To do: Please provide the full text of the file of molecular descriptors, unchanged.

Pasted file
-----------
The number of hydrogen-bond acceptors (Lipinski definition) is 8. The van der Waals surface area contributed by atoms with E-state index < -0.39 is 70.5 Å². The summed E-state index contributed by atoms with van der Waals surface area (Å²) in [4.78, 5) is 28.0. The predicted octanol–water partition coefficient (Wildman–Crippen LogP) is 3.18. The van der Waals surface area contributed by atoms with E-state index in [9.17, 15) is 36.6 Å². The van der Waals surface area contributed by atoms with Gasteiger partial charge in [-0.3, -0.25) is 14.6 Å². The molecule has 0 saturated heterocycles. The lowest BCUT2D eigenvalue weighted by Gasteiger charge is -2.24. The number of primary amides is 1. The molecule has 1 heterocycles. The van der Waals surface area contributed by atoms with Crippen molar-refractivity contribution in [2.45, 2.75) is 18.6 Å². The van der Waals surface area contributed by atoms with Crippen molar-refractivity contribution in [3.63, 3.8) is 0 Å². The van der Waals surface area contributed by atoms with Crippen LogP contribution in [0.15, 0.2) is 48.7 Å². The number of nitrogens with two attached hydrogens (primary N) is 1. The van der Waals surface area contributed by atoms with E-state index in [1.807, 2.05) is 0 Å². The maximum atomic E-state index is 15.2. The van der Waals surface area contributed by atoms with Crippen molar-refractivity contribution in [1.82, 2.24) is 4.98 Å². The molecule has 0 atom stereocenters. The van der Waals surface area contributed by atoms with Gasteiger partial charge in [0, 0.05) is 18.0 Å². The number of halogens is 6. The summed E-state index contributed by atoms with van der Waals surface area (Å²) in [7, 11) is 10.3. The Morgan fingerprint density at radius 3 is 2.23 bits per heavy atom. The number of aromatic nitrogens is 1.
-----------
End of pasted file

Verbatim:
The number of hydrogen-bond acceptors (Lipinski definition) is 8. The van der Waals surface area contributed by atoms with E-state index < -0.39 is 70.5 Å². The summed E-state index contributed by atoms with van der Waals surface area (Å²) in [4.78, 5) is 28.0. The predicted octanol–water partition coefficient (Wildman–Crippen LogP) is 3.18. The van der Waals surface area contributed by atoms with E-state index in [9.17, 15) is 36.6 Å². The van der Waals surface area contributed by atoms with Gasteiger partial charge in [-0.3, -0.25) is 14.6 Å². The molecule has 0 saturated heterocycles. The lowest BCUT2D eigenvalue weighted by Gasteiger charge is -2.24. The number of primary amides is 1. The molecule has 1 heterocycles. The van der Waals surface area contributed by atoms with Crippen molar-refractivity contribution in [2.45, 2.75) is 18.6 Å². The van der Waals surface area contributed by atoms with Crippen molar-refractivity contribution in [3.63, 3.8) is 0 Å². The van der Waals surface area contributed by atoms with Crippen LogP contribution in [0.15, 0.2) is 48.7 Å². The number of nitrogens with two attached hydrogens (primary N) is 1. The van der Waals surface area contributed by atoms with E-state index in [1.807, 2.05) is 0 Å². The maximum atomic E-state index is 15.2. The van der Waals surface area contributed by atoms with Crippen molar-refractivity contribution in [1.82, 2.24) is 4.98 Å². The molecule has 0 atom stereocenters. The van der Waals surface area contributed by atoms with Gasteiger partial charge in [0, 0.05) is 18.0 Å². The number of halogens is 6. The summed E-state index contributed by atoms with van der Waals surface area (Å²) in [7, 11) is 10.3. The Morgan fingerprint density at radius 3 is 2.23 bits per heavy atom. The number of aromatic nitrogens is 1.